• Getting the news

    Asked by Blackmama on Monday, June 3, 2013

    Getting the news

    Just wondering what is the ethical and medical standards these days. When I was told that I had cancer, my pulmonologist called me on the phone to tell me. And then AFTER I had gone in to see my surgeon, he called me on the phone AFTER I had left his office and told me that he had not reviewed ALL of my file until after I had left his office and while I was driving home, he told me that I have a lymph node as well that has something on it and it will also need to be removed while in surgery.
    Just wondering: Isn't this abit rude, or have I been watching too many Marcus Welby MD reruns???? Thanks, Blackmama

    5 Answers from the Community

    5 answers
    • GregP_WN's Avatar

      Sad but true, seems to be the way most do it these days. My last diagnosis I was told on the phone too, but I had a pretty good relationship with the surgeon and I didn't mind since I was in a hurry to find out. My first time, they done the tests, a week later made me another apt. I went in and they read the results to me in person, but that was 25 years ago.

      over 4 years ago
    • Clyde's Avatar

      This is an emotional time and we have all gone through this moment. It never gets easier. And because it is so upsetting, we can be overly sensitive. I wouldn't sweat the way this was done. At the end of the day, its better he caught the node miss than hadn't. It means that he was still thinking about you and your case even after you left his office, rather than just going on to the next patient.

      over 4 years ago
    • SueRae1's Avatar

      Wow, the fact that your pulmonologist called you may be because she/he wanted to let you know as soon as possible to start the process of seeing specialist started. I was informed that the biopsy of my liver was a return of my Kidney cancer. I was glad to get the news by phone and the name of an oncologist who I called the next morning (I was called at 7PM as soon as my doctor heard from the pathology department) and set up an appointment. I know a lot of people prefer to be in the doctor's office when they get the news, so I think this one was just a clash of expectations.

      The fact that the surgeon had not reviewed your all your files and history is in my opinion a serious lapse of professionalism, or even worse. If it were me I would consider seeing a 2nd surgeon, as I would not feel comfortable being treated my this doctor. Also a 2nd opinion can only help you get the best care and treatment plan.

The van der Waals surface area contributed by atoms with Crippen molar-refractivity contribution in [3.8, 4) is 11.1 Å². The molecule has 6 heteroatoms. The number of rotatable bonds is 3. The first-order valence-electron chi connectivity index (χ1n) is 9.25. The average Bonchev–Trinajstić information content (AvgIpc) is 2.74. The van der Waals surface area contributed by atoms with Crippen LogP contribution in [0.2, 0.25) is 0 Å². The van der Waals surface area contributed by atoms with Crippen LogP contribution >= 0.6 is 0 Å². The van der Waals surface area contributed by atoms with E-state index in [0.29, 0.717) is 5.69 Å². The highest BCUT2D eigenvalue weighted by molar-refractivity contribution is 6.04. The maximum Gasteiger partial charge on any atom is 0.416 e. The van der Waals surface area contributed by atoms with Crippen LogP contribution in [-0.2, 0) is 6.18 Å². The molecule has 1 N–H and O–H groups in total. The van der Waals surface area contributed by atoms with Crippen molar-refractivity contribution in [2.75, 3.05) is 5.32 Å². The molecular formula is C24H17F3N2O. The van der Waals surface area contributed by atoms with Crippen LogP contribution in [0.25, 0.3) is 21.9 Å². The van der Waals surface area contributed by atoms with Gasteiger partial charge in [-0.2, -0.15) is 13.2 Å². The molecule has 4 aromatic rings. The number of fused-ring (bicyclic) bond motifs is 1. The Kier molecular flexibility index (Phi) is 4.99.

over 4 years ago
    • hogfan03's Avatar

      I agree with SueRae. I was called on a Friday at 5:30 pm from my gynecologist. I was glad to be told over the phone because I was very emotional getting the news and looking back there would have been no way I could have driven home after being told I had cancer. My doctor answered all the questionsi had to the best of her ability and contacted my oncologist personally to get me in ASAP.

      My biggest complaint is being told to expect calls over the weekend and not hearing a peep. The month of February I was told from two different doctors on Friday that they would call me over the weekend with news but never did. If you say your going to call, make the call because we are going through enough stress with the cancer diagnosis and don't need more waiting for a call over the weekend that isn't going to happen.

      over 4 years ago
    • gwendolyn's Avatar

      I received a couple of traumatic cancer phone calls, too. Both of which were at work where I huddled in someone else's office (I sit in a cubicle) and sobbed all alone. Still, I'm not sure how the information could have been better delivered. If I had been told to come in to receive the news in person is it really safe to drive in that mental state of anticipation? A prompt phone call is probably the most merciful way in many situations.

      I do hate when you meet with a doctor and they are reading your records during (or after, in your case) the visit. I wish they would take 5 - 10 minutes to get all the facts straight before they meet with me.

      over 4 years ago

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